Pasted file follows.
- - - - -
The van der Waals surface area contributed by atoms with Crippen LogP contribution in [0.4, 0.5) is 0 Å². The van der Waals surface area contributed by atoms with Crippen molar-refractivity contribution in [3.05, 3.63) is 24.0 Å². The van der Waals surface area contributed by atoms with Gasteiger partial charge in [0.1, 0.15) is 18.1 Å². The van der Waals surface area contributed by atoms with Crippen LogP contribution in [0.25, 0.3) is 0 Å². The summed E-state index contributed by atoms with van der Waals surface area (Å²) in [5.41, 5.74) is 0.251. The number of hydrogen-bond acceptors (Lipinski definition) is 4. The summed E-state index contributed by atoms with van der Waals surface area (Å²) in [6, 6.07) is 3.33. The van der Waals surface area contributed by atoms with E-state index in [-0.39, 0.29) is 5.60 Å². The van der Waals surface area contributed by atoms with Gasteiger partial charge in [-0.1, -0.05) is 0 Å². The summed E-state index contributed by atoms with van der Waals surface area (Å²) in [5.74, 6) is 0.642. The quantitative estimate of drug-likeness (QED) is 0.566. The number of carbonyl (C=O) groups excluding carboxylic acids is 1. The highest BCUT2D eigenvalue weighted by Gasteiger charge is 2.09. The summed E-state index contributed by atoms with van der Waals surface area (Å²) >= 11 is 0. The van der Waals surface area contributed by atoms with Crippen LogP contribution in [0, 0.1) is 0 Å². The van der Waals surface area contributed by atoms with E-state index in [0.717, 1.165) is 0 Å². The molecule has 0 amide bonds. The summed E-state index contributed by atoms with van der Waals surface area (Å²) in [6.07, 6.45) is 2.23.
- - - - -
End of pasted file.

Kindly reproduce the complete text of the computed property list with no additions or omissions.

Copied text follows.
The van der Waals surface area contributed by atoms with Crippen LogP contribution in [0.4, 0.5) is 0 Å². The van der Waals surface area contributed by atoms with Crippen molar-refractivity contribution in [3.05, 3.63) is 24.0 Å². The van der Waals surface area contributed by atoms with Gasteiger partial charge in [0.1, 0.15) is 18.1 Å². The van der Waals surface area contributed by atoms with Crippen LogP contribution in [0.25, 0.3) is 0 Å². The summed E-state index contributed by atoms with van der Waals surface area (Å²) in [5.41, 5.74) is 0.251. The number of hydrogen-bond acceptors (Lipinski definition) is 4. The summed E-state index contributed by atoms with van der Waals surface area (Å²) in [6, 6.07) is 3.33. The van der Waals surface area contributed by atoms with E-state index in [-0.39, 0.29) is 5.60 Å². The van der Waals surface area contributed by atoms with Gasteiger partial charge in [-0.1, -0.05) is 0 Å². The summed E-state index contributed by atoms with van der Waals surface area (Å²) in [5.74, 6) is 0.642. The quantitative estimate of drug-likeness (QED) is 0.566. The number of carbonyl (C=O) groups excluding carboxylic acids is 1. The highest BCUT2D eigenvalue weighted by Gasteiger charge is 2.09. The summed E-state index contributed by atoms with van der Waals surface area (Å²) >= 11 is 0. The van der Waals surface area contributed by atoms with Crippen LogP contribution in [0, 0.1) is 0 Å². The van der Waals surface area contributed by atoms with E-state index in [0.717, 1.165) is 0 Å². The molecule has 0 amide bonds. The summed E-state index contributed by atoms with van der Waals surface area (Å²) in [6.07, 6.45) is 2.23.